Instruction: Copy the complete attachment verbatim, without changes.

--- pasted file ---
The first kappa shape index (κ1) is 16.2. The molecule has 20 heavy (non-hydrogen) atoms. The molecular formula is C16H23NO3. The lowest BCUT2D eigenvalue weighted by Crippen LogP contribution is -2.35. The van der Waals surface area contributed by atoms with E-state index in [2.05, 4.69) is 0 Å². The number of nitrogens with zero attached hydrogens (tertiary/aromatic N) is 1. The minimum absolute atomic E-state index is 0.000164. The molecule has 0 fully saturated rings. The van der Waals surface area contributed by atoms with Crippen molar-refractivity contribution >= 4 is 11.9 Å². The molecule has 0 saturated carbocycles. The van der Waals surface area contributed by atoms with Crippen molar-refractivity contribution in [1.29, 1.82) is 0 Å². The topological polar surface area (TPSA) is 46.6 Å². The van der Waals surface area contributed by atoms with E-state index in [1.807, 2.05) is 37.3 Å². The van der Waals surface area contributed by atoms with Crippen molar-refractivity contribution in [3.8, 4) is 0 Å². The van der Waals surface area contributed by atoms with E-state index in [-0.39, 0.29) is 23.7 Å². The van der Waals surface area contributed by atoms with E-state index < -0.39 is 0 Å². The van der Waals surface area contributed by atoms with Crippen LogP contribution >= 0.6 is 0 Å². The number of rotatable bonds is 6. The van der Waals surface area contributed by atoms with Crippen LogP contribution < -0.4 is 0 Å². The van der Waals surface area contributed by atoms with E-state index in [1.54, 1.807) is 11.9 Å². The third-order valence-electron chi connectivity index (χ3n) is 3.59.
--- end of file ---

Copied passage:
The first kappa shape index (κ1) is 16.2. The molecule has 20 heavy (non-hydrogen) atoms. The molecular formula is C16H23NO3. The lowest BCUT2D eigenvalue weighted by Crippen LogP contribution is -2.35. The van der Waals surface area contributed by atoms with E-state index in [2.05, 4.69) is 0 Å². The number of nitrogens with zero attached hydrogens (tertiary/aromatic N) is 1. The minimum absolute atomic E-state index is 0.000164. The molecule has 0 fully saturated rings. The van der Waals surface area contributed by atoms with Crippen molar-refractivity contribution >= 4 is 11.9 Å². The molecule has 0 saturated carbocycles. The van der Waals surface area contributed by atoms with Crippen molar-refractivity contribution in [1.29, 1.82) is 0 Å². The topological polar surface area (TPSA) is 46.6 Å². The van der Waals surface area contributed by atoms with E-state index in [1.807, 2.05) is 37.3 Å². The van der Waals surface area contributed by atoms with Crippen molar-refractivity contribution in [3.8, 4) is 0 Å². The van der Waals surface area contributed by atoms with E-state index in [-0.39, 0.29) is 23.7 Å². The van der Waals surface area contributed by atoms with E-state index < -0.39 is 0 Å². The van der Waals surface area contributed by atoms with Crippen LogP contribution >= 0.6 is 0 Å². The number of rotatable bonds is 6. The van der Waals surface area contributed by atoms with Crippen LogP contribution < -0.4 is 0 Å². The van der Waals surface area contributed by atoms with E-state index in [1.54, 1.807) is 11.9 Å². The third-order valence-electron chi connectivity index (χ3n) is 3.59.